Renovations to Montreal’s Biodome means a temporary move for its 4,500 animals
Renovations to Montreal’s Biodome will mean 4,500 animals who have called it home will be moving out temporarily.
They will mainly be housed in and around the city during the major year-long renovation work which begins April 3.
But temporary digs have also been found elsewhere in Canada and the U.S. until the Biodome reopens in late summer 2019.
Interim director Yves Paris, who has worked there since the start, says that, with a few exceptions like plants and fish, most animals will be on the move.
“We found places around Montreal that we have modified to house animals and others will be sent to other zoos,” he said.
Paris noted that the Biodome has partnered with an association of Canadian and American zoos and aquariums.
“For example, King penguins will go to the Calgary zoo. . . we’ve been training them, preparing boxes to transfer them.
“We have prepared their entire voyage and Calgary, which has their own King penguins, will be ready to welcome them.”
Paris said when the $34 million work on “Project Migration” is completed, visitors will enjoy a more immersive, interactive experience.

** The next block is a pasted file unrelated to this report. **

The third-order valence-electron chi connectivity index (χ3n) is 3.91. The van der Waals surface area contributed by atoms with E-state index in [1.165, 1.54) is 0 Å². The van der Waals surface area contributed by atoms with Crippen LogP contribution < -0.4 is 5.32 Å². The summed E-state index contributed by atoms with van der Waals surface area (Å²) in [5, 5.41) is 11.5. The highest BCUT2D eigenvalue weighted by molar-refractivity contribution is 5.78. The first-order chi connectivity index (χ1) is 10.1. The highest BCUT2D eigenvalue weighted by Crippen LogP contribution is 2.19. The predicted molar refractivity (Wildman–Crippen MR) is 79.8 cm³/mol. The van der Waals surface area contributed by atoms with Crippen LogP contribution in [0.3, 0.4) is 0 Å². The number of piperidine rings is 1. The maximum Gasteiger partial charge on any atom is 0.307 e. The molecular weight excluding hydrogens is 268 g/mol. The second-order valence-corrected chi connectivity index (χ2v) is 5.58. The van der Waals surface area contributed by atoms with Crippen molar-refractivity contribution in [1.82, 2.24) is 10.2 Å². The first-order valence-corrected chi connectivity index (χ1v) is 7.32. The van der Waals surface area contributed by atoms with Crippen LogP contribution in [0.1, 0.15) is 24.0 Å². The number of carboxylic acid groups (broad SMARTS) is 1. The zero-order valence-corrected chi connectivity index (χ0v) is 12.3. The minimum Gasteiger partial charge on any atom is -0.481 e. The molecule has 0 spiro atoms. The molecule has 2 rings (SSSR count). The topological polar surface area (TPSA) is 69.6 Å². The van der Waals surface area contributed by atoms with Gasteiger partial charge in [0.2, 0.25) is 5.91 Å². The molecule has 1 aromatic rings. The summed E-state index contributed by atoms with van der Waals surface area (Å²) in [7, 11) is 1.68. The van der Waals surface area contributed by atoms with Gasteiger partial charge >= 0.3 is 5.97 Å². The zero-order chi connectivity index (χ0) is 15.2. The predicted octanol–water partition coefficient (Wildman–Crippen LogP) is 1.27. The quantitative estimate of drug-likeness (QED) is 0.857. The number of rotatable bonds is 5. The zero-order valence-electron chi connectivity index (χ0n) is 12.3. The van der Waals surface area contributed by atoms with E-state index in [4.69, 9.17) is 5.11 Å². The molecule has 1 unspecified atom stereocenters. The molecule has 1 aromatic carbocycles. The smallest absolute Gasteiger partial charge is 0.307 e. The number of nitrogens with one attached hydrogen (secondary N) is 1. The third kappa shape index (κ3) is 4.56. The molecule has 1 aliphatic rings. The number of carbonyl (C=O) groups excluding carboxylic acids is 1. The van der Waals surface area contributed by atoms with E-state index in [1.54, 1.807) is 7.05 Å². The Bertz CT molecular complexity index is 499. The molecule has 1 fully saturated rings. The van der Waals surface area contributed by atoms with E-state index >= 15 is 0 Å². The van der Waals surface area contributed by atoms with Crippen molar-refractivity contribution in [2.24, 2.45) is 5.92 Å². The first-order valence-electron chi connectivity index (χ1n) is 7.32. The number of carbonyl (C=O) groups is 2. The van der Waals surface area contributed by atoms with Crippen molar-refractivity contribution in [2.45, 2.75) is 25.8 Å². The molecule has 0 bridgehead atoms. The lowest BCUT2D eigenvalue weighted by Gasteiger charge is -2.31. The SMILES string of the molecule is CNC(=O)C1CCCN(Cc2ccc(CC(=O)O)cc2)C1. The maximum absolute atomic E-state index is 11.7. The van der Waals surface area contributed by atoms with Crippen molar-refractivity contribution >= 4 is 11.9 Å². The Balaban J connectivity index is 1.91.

He cited as one example a big wall of ice that will be installed in the polar world ecosystem.
“People will be able to really feel the cold and hear the animals, instead of being behind a window,” Paris said.
“We did a test in our basement and found a way to do it.”
The renovations include a new network of walkways to give visitors an overview as well as scenic design changes to the animals’ habitats.
Paris pointed to one walkway to be installed in the tropical forest ecosystem will allow people to view it from above.
The new museum experience will also include behind-the-scenes views of the facility, which boasts over 800,000 visitors every year.
The main objective is to attract 1.2 million visitors during the first 12 months when it reopens.
The Biodome is a zoo, an aquarium, a botanical garden and a museum which displays 250 different animal species and 500 plant species.
It opened in 1992 in the former Velodrome building from the 1976 Summer Olympics.